Closely spaced hydrogen atoms could facilitate superconductivity in ambient conditions

zirconium vanadium hydride atomic structure
Illustration of a zirconium vanadium hydride atomic structure at near ambient conditions as determined using neutron vibrational spectroscopy and the Titan supercomputer at Oak Ridge National Laboratory. The lattice is comprised of vanadium atoms (in gold) and zirconium atoms (in white) enclosing hydrogen atoms (in red). Three hydrogen atoms are shown interacting at surprisingly small hydrogen-hydrogen atomic distances, as short as 1.6 angstroms. These smaller spacings between the atoms might allow packing significantly more hydrogen into the material to a point where it begins to superconduct. Photo: Jill Hemman/Oak Ridge National Laboratory, U.S. Dept. of Energy

Hydrogen atoms in a metal hydride material are much more tightly spaced than had been predicted for decades, according to a new study from an international team of researchers.

Their findings, which are published in the Proceedings of the National Academy of Sciences, detail the first observations of such small hydrogen-hydrogen atomic distances in the metal hydride and suggest that the newly discovered feature could help guide the creation of superconductors that operate near room temperature and pressure.

Russell Hemley, UIC professor of physics and chemistry and LAS Distinguished Chair in the Natural Sciences in the College of Liberal Arts and Sciences, and colleagues from Switzerland, Poland and the U.S. conducted neutron scattering experiments on samples of zirconium vanadium hydride at the Spallation Neutron Source at the Department of Energy’s Oak Ridge National Laboratory.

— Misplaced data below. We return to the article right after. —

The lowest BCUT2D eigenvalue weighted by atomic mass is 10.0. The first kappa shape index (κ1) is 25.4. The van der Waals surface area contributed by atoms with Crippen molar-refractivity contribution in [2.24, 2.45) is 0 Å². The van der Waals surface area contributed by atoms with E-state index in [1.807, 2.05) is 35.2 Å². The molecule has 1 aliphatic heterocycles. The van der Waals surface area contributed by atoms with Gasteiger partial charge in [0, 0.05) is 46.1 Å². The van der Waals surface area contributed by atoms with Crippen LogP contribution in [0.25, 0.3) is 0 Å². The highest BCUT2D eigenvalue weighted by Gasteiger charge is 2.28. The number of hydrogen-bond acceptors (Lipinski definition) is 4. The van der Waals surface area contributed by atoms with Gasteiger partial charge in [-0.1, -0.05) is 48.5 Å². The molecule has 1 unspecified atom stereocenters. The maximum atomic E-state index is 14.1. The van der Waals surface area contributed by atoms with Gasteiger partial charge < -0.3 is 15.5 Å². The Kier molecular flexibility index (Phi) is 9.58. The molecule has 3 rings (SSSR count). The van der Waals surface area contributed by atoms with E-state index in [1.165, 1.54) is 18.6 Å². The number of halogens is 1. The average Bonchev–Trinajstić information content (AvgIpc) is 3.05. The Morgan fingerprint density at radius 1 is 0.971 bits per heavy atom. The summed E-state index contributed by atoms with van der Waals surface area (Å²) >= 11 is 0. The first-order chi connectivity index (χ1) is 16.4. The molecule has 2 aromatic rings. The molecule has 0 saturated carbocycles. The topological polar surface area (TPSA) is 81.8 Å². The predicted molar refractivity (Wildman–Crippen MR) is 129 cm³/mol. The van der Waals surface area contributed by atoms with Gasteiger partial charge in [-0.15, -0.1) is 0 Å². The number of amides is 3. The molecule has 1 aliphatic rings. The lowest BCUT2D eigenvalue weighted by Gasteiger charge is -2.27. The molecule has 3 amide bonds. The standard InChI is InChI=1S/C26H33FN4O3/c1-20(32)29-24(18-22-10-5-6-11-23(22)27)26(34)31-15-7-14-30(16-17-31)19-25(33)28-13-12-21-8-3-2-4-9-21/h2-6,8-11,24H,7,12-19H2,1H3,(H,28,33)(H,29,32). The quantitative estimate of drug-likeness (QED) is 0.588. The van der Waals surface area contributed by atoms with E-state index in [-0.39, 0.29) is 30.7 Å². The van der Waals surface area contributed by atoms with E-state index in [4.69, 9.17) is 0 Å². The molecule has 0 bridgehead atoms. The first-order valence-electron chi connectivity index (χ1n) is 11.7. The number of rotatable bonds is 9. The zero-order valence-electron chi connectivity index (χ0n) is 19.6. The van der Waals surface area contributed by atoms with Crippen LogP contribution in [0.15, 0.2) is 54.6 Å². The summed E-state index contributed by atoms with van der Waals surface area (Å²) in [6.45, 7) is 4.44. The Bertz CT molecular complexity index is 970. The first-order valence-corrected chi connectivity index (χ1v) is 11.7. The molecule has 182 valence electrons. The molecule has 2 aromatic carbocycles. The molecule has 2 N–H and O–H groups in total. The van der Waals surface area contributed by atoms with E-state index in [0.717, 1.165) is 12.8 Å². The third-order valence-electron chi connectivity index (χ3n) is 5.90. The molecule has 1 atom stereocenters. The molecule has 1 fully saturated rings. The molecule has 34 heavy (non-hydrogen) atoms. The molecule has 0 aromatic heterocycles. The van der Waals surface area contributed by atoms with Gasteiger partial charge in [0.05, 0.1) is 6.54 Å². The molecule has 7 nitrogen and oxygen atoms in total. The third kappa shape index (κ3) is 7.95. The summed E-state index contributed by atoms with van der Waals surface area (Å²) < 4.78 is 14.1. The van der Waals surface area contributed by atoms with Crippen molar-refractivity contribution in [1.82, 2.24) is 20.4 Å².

Superconductors carry electricity without any energy loss due to resistance. Superconductors operating at or near room temperature would revolutionize energy efficiency in a broad range of consumer and industrial applications.

Last year, Hemley’s group discovered the current highest temperature superconductor, lanthanum decahydride, which starts superconducting at temperatures as high as 8 degrees Fahrenheit, but unfortunately also requires enormous pressures as high as 22 million pounds per square inch, or nearly 1,400 times the pressure exerted by water at the deepest part of Earth’s deepest ocean.

“For decades, a ‘holy grail’ for scientists has been to find or make a material that superconducts at room temperature and atmospheric pressure, which would allow engineers to design it into conventional electrical systems and devices,” Hemley said.

Studies of model systems like the zirconium vanadium hydride using facilities like the Spallation Neutron Source could play a major role in designing and creating these novel materials.

To learn more, visit PNAS.

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